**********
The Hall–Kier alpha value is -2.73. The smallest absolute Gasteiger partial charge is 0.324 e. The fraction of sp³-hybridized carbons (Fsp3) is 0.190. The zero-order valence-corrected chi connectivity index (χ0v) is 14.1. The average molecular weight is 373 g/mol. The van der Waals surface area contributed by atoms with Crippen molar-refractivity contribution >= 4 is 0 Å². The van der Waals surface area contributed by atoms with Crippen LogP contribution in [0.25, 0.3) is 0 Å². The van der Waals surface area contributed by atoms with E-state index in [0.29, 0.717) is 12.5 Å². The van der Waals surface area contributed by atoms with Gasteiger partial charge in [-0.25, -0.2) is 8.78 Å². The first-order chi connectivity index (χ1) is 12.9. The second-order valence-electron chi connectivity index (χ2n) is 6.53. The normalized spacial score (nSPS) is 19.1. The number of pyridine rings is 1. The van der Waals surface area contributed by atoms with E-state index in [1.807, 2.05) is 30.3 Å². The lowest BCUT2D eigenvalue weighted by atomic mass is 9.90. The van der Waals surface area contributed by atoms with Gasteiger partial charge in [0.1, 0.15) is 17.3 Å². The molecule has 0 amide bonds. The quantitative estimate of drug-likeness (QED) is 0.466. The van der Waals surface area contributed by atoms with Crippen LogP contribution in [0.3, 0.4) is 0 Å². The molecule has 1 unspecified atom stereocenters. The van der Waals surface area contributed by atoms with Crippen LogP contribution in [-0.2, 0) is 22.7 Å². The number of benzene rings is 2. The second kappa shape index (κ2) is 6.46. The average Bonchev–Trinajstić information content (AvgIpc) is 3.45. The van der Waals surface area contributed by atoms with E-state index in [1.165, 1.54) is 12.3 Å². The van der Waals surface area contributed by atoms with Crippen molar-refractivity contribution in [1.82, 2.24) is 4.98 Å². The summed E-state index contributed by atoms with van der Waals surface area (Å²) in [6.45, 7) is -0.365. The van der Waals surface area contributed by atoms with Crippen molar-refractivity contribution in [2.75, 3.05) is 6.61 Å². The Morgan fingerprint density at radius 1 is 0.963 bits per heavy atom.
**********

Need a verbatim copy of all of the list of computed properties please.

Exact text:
The Hall–Kier alpha value is -2.73. The smallest absolute Gasteiger partial charge is 0.324 e. The fraction of sp³-hybridized carbons (Fsp3) is 0.190. The zero-order valence-corrected chi connectivity index (χ0v) is 14.1. The average molecular weight is 373 g/mol. The van der Waals surface area contributed by atoms with Crippen molar-refractivity contribution >= 4 is 0 Å². The van der Waals surface area contributed by atoms with Crippen LogP contribution in [0.25, 0.3) is 0 Å². The van der Waals surface area contributed by atoms with E-state index in [0.29, 0.717) is 12.5 Å². The van der Waals surface area contributed by atoms with Gasteiger partial charge in [-0.25, -0.2) is 8.78 Å². The first-order chi connectivity index (χ1) is 12.9. The second-order valence-electron chi connectivity index (χ2n) is 6.53. The normalized spacial score (nSPS) is 19.1. The number of pyridine rings is 1. The van der Waals surface area contributed by atoms with E-state index in [1.807, 2.05) is 30.3 Å². The lowest BCUT2D eigenvalue weighted by atomic mass is 9.90. The van der Waals surface area contributed by atoms with Gasteiger partial charge in [0.1, 0.15) is 17.3 Å². The molecule has 0 amide bonds. The quantitative estimate of drug-likeness (QED) is 0.466. The van der Waals surface area contributed by atoms with Crippen LogP contribution in [0.3, 0.4) is 0 Å². The molecule has 1 unspecified atom stereocenters. The van der Waals surface area contributed by atoms with Crippen LogP contribution in [-0.2, 0) is 22.7 Å². The number of benzene rings is 2. The second kappa shape index (κ2) is 6.46. The average Bonchev–Trinajstić information content (AvgIpc) is 3.45. The van der Waals surface area contributed by atoms with E-state index in [1.165, 1.54) is 12.3 Å². The van der Waals surface area contributed by atoms with Crippen molar-refractivity contribution in [1.82, 2.24) is 4.98 Å². The summed E-state index contributed by atoms with van der Waals surface area (Å²) in [6.45, 7) is -0.365. The van der Waals surface area contributed by atoms with Crippen molar-refractivity contribution in [2.75, 3.05) is 6.61 Å². The Morgan fingerprint density at radius 1 is 0.963 bits per heavy atom.